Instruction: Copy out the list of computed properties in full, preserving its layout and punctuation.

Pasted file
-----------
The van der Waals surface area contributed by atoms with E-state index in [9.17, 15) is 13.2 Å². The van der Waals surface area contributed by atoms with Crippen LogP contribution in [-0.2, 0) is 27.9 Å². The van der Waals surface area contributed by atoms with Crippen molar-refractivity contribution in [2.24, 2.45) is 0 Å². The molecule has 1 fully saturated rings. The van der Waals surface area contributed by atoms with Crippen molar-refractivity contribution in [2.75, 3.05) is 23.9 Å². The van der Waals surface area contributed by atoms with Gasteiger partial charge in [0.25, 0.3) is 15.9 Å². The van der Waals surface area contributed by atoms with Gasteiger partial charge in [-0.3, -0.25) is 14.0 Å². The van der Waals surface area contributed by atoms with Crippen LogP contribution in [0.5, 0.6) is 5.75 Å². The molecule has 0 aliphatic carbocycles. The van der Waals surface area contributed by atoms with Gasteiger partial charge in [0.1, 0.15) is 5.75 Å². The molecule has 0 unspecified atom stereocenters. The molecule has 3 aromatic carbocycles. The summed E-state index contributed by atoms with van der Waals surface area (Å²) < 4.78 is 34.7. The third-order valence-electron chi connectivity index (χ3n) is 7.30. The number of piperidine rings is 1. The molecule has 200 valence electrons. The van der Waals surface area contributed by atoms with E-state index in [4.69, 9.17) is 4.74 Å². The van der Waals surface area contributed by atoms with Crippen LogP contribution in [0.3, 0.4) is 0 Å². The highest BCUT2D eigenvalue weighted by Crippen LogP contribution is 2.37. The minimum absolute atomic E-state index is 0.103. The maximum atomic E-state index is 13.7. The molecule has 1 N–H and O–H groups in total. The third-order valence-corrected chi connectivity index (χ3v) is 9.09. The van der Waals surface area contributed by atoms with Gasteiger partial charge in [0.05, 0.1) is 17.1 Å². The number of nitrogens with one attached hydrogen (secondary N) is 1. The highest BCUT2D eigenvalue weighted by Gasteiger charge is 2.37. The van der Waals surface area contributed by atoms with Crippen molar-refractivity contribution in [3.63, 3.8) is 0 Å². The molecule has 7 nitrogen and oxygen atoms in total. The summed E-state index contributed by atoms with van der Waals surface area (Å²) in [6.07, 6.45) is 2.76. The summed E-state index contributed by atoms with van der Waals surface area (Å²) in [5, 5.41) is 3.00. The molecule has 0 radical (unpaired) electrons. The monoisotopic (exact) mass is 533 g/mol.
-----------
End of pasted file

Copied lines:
The van der Waals surface area contributed by atoms with E-state index in [9.17, 15) is 13.2 Å². The van der Waals surface area contributed by atoms with Crippen LogP contribution in [-0.2, 0) is 27.9 Å². The van der Waals surface area contributed by atoms with Crippen molar-refractivity contribution in [2.24, 2.45) is 0 Å². The molecule has 1 fully saturated rings. The van der Waals surface area contributed by atoms with Crippen molar-refractivity contribution in [2.75, 3.05) is 23.9 Å². The van der Waals surface area contributed by atoms with Gasteiger partial charge in [0.25, 0.3) is 15.9 Å². The van der Waals surface area contributed by atoms with Gasteiger partial charge in [-0.3, -0.25) is 14.0 Å². The van der Waals surface area contributed by atoms with Crippen LogP contribution in [0.5, 0.6) is 5.75 Å². The molecule has 0 aliphatic carbocycles. The van der Waals surface area contributed by atoms with Gasteiger partial charge in [0.1, 0.15) is 5.75 Å². The molecule has 0 unspecified atom stereocenters. The molecule has 3 aromatic carbocycles. The summed E-state index contributed by atoms with van der Waals surface area (Å²) < 4.78 is 34.7. The third-order valence-electron chi connectivity index (χ3n) is 7.30. The number of piperidine rings is 1. The molecule has 200 valence electrons. The van der Waals surface area contributed by atoms with E-state index in [4.69, 9.17) is 4.74 Å². The van der Waals surface area contributed by atoms with Crippen LogP contribution in [0.3, 0.4) is 0 Å². The highest BCUT2D eigenvalue weighted by Crippen LogP contribution is 2.37. The minimum absolute atomic E-state index is 0.103. The maximum atomic E-state index is 13.7. The molecule has 1 N–H and O–H groups in total. The third-order valence-corrected chi connectivity index (χ3v) is 9.09. The van der Waals surface area contributed by atoms with Gasteiger partial charge in [0.05, 0.1) is 17.1 Å². The number of nitrogens with one attached hydrogen (secondary N) is 1. The highest BCUT2D eigenvalue weighted by Gasteiger charge is 2.37. The van der Waals surface area contributed by atoms with Crippen molar-refractivity contribution in [3.63, 3.8) is 0 Å². The molecule has 7 nitrogen and oxygen atoms in total. The summed E-state index contributed by atoms with van der Waals surface area (Å²) in [6.07, 6.45) is 2.76. The summed E-state index contributed by atoms with van der Waals surface area (Å²) in [5, 5.41) is 3.00. The molecule has 0 radical (unpaired) electrons. The monoisotopic (exact) mass is 533 g/mol.